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Hunting for Tomb Robbers at the Ju Qi Antique Market

Rooting around for gizmos, geegaws and grave goods.
2020-12-04 12:00:00
Photos: Angela Leung
"Offbeat" is a column about stuff to look at or do in Shanghai that's interesting or weird (relatively, of course), that doesn't fit anywhere else.
Hidden down the back of a flower market that also sells bazaar curios – linden necklaces, fighting crickets, clay toys to decorate a fish tank – is a three-story building with a big red sign reading "聚奇城"— the Ju Qi Antique Market. It has been at its current location for over a decade. I'm told that this is where you can find interesting, even inspiring, vintage souvenirs.

My first impression isn't good.

The air is damp, moldy, and stinks of old cigarettes. Dust rushes into my nostrils with every breath. The lights are dim, doing nothing to improve the shadiness of these narrow passages. Not an ideal place to be on a grey, drizzly day.

I like antique markets. This is not my first time inside an antique market that feels like a blackmarket trading zone, but Ju Qi Antique Market fills me with awe. Partly because of its size, but mainly because of the abundance of stuff sold here. Anything short of big-piece furniture that could loosely be categorized as "antique" is sold here.

Most vendors sell jade, but they also sell everyday trinkets from the 80s and earlier. Sometimes way earlier. Big Mao portraits are stacked near framed Chinese paintings and calligraphy — impossible to know who painted them and when.

Tiny, unimpressive rocks displayed inside a grimy window are marked as "Neolithic." Inside the same window are several heavily oxidized statues that resemble Tang tri-color glazed ceramics. It's like the abandoned footlocker of history.

I pick up a rough-looking ceramic bowl that resembles one I've seen at Japanese restaurants and am told by the store owner that it's from the Song Dynasty. Next to it is a magnifying lens with a grip made from antelope horn. The shop owner grins at me, amused by my raised eyebrows.

The majority of third floor storefronts are closed, or empty. There's a big space in the middle that stands vacant until the Friday flea market — highlight of the week. The entire place gets cramped, I'm told. But on a Thursday morning, vendors are the only people there. Most are garrulous, middle-aged men smoking heavily while drinking tea.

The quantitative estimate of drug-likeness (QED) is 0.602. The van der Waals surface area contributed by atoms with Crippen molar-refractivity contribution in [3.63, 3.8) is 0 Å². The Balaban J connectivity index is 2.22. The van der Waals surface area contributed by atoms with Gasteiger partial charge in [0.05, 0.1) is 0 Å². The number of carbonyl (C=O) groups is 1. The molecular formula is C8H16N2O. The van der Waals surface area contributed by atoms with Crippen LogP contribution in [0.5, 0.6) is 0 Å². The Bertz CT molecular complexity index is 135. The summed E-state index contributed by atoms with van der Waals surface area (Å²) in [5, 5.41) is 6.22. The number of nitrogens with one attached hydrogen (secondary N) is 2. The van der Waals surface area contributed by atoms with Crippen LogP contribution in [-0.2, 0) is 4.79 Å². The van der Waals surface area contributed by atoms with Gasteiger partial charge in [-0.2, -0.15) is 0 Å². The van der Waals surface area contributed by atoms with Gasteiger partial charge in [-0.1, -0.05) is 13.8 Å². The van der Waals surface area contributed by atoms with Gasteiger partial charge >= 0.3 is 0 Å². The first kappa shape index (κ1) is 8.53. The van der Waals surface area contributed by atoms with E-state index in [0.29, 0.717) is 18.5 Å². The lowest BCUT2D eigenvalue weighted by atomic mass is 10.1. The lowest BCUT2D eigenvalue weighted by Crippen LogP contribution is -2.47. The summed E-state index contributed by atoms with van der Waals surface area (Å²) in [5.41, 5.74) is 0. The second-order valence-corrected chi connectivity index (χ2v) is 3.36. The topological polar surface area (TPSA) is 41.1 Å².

Most of their sales come from a fixed community of collectible-chasers. It’s hard to imagine that in 2020 Shanghai there’s still a place that survives off old contacts and word of mouth.

"I don’t even know how to use WeChat. How do I sell things online?" one owner from Anhui says. He has been running his jade shop for as long as this market has existed.

I ask him whether the things sold here are "real" antiques. He shrugs: "I couldn't really say. Maybe not."

I'm told differently by another stall owner. He doesn't like me poking around. He speaks with a heavy Northern accent and an attitude: "you need to know what to look for, or you don't know if it's real."

I ask him about a chubby incense burner painted black. He strikes the thing gently with his knuckle. It gives a crisp ring. "The burner is from the Qing Dynasty. It's at least 20,000 rmb. Feel free to take it to the National Museum of China and get it verified by a professional."

I wonder how many people would actually have a contact at the National Museum of China. I don't dare ask him whether it is legal to hold on to an antique which could technically be considered a "relic."

But his confidence has planted a thought in me that maybe, just maybe, those dirty old statues on the third floor are, in fact, Tang Dynasty glazed ceramics.

I'm reminded of a popular thriller called Tomb Robbery Journal (盗墓笔记) that was super popular a decade ago. The main characters in the story are maniacs and money-chasing adventurers who get into ancient Chinese tombs in search of rare treasures, which they sell to antique markets. Ju Qi feels like that. I can't help the thought of meeting a real tomb raider flashing through my mind as I walk down the hallways, giving me goosebumps. Not likely. But a fun thought.

The shop keeper declines our request to take a picture of his incense burner.

He doesn't seem to appreciate my curiosity. The market is for connoisseurs looking to spend money, not laymen seeking adventures.

I feel a little relieved to exit the market into the fresh air and daylight, but part of me can't wait to go back for the Friday flea market.

Ju Qi Antique Market is at 1539 Lingshi Lu, near Nanhuayuan Lu / 灵石路1539号, 近南华苑路.